After running for twelve years Dawn French (French and Saunders)
and writer Richard Curtis (Notting Hill) have wrapped up their hilarious
comedy series The Vicar of Dibley. Though it had a long run,
there were only 24 episodes produced over the years including a few Comic
Relief specials. The up side to this sluggish production schedule
is that most of the shows are very well thought out and filled with comic
moments. Now BBC Video has release the final two installments of
the show in region one as The Vicar of Dibley: A Holy Wholly Happy
Ending. Unfortunately the first of these is a rather tepid
uninspired episode that plays like a typical sitcom. Luckily the
show gets back into form for the finale with is an excellent and fitting
end to the series.
Geraldine Granger (Dawn French) is the quirky, the Vicar in a small
English town. The village, naturally in a sitcom, is populated with
an assortment oddball, goofy characters that are charming and good-hearted
despite their proclivities. There's Frank, the incredibly boring
older man who always has a long, involved and pointless story to tell,
his friend Jim who stutters, and Owen a lonely farmer who is a little too
friendly with his livestock. The town is rounded out by David Horton,
the rich man of the area and his dim-witted son Hugo and his even dimmer
first episode on this disc is pretty disappointing. It plays like
a typical by-the-numbers sitcom. The Vicar is angry at all of the
Londoners who have been buying up cottages in the village to use as a weekend
getaway. Her attitude changes when she meets the newest "London bastard"
Harry (Richard Armitage), a tall, handsome, man who asks her out to dinner.
A whirlwind romance is the result. Things come to a screeching halt
when Geraldine sees Harry a tall blond. He's holding her hand and
tells her that he loves her. Does she ask him who the woman is?
No, that's what a normal person would do and it would cut the running time
of the show in half. Instead she follows them and does the typical
things that people on TV do in these situations. None of it was funny.
It was also a bit hard to suspend my disbelief. I just couldn't
buy that gorgeous Harry would instantly fall in love with Geraldine who
is short, obese, and a decade older than he is. He doesn't even get
to know her before he proposes, just mutters something about love at first
sight. Yeah, right.
Just when I had decided that the series had jumped the shark, the final
episode revived my love of the program. This last hurrah is a classic,
and terribly funny. When everyone in the village hears that Harry
and Geraldine are going to be married, they pull together and come up with
the perfect gift: They are going to plan and arrange the entire wedding
for her. Of course the vicar doesn't want this assortment of mad
and deranged people to mess up her big day, but they're so sincere that
she can't turn them down.
The plans are coming along well. Frank has decided to read from
the book of Mathew at the ceremony. When Geraldine asks him which
part, he calmly replies "all of it." Owen is going to film the wedding,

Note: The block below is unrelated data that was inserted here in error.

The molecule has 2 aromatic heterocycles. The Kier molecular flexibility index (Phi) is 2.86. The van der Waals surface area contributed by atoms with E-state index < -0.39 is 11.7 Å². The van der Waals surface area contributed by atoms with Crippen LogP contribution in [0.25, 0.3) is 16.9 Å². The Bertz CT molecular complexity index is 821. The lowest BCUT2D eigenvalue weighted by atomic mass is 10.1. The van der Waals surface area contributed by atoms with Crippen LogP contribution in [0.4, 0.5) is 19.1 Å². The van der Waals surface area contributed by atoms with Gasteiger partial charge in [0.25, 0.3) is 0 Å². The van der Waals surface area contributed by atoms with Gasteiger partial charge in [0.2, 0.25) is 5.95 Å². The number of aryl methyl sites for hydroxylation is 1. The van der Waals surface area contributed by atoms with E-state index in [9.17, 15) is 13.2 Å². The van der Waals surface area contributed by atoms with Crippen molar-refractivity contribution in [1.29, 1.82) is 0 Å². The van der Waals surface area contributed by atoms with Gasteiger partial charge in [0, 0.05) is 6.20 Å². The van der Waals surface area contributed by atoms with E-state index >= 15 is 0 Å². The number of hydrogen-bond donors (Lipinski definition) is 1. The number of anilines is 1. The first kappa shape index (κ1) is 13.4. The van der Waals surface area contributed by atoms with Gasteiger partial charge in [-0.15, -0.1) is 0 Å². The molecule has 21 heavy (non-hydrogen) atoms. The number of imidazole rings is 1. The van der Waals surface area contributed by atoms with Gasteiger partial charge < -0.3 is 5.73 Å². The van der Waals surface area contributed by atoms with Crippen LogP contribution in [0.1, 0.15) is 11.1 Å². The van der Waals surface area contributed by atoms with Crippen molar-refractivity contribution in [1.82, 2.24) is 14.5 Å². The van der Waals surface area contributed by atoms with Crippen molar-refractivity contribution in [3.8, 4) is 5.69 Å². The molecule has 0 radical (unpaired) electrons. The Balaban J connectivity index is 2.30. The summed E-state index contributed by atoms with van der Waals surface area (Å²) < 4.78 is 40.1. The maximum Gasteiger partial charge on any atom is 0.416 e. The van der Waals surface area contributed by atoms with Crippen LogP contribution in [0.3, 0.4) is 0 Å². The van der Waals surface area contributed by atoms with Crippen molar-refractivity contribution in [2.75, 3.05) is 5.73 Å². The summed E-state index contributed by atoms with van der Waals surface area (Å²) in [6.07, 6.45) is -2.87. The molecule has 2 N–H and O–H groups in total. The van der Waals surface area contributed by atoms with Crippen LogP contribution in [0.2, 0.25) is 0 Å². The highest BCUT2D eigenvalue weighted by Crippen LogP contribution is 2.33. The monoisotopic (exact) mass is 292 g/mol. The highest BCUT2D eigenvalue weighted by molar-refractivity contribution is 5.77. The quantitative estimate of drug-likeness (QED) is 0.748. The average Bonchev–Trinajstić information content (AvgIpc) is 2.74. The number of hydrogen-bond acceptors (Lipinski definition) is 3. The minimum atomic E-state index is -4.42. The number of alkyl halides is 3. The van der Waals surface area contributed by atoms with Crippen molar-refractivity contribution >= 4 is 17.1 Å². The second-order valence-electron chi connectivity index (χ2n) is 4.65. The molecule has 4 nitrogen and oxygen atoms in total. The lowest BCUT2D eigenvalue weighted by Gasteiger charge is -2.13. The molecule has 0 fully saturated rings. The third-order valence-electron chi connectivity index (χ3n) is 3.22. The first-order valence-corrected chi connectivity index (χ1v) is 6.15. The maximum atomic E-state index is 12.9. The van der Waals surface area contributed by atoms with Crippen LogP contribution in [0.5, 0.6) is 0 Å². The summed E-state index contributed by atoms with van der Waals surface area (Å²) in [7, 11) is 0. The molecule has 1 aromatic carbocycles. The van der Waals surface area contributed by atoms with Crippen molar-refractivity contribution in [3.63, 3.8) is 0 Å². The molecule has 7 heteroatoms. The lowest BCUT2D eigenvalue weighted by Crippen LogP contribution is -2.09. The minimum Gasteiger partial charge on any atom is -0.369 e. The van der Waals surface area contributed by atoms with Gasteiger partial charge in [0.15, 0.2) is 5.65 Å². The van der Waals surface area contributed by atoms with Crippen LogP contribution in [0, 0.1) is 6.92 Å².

in the style of Saving Private Ryan, and Jim has written a song
for the occasion too:
I wish you happiness and joy
And countless years together
And pray that things will never get
As bad as Paul and Heather
While things may have started well,
Many a marriage is made in Hell
With fingers crossed, let's be optimistic.
That yours won't be a divorce statistic
such as Charles and Di
Make us wonder: Weddings? Why!?
At this point she stops them. Of course Alice is the maid of honor
and is also making the wedding dress. Her first idea is to make a
pirate outfit to symbolize Geraldine boarding Harry's ship and stealing
his heart. Of course her outfit is a nice suit, just like David Tennant
wears in Doctor Who, just as if she was a Time Lord and blessing
their union for all eternity. You'll have to see the other bride's
maids to believe them.
This final episode was just great. All of the main characters
had some screen time and they all were hilarious. The show was its
old wacky self, with the over the top characters being just as outrageous
as ever. It was a little sad at the end, knowing that the series
was finished, but you couldn't really ask for a better conclusion.
The show is presented in Dolby Digital 2.0, which is perfectly adequate
for this type of show. The dialog was clear with no noticeable hiss
or noise. The music during the credits sounds full and rich.
There did not seem to be many, if any, use of stereo effect. There
are no subtitles.
The 1.78:1 anamorphically enhanced image wasn't awful, but it is not
very good either. The lines are not crisp, and the backgrounds are
not as clear as they should be. Whites that are heavily lighted tend
to bloom, and there's some heavy handed edge enhancement in a few scenes.
A slightly below average presentation.
Unfortunately, they didn't include the Comic Relief special from 2007
which aired three months after the 'final' episode. They do include
The Vicar of Dibley Story, an hour long documentary that looks back
at the history of the show with interviews of the cast and creators.
It's a nice overview of the program that includes some of the best scenes
from the show.
The Vicar of Dibley is a wild and outrageous sitcom that's a
lot of fun. The two final episodes are presented here, and while
the penultimate one is surprisingly uninspired, the last show is filled
with laughs from start to finish. The documentary that's included
with the disc is a nice recap of the whole series with clips from most
of the memorable scenes. A funny show that's worth watching.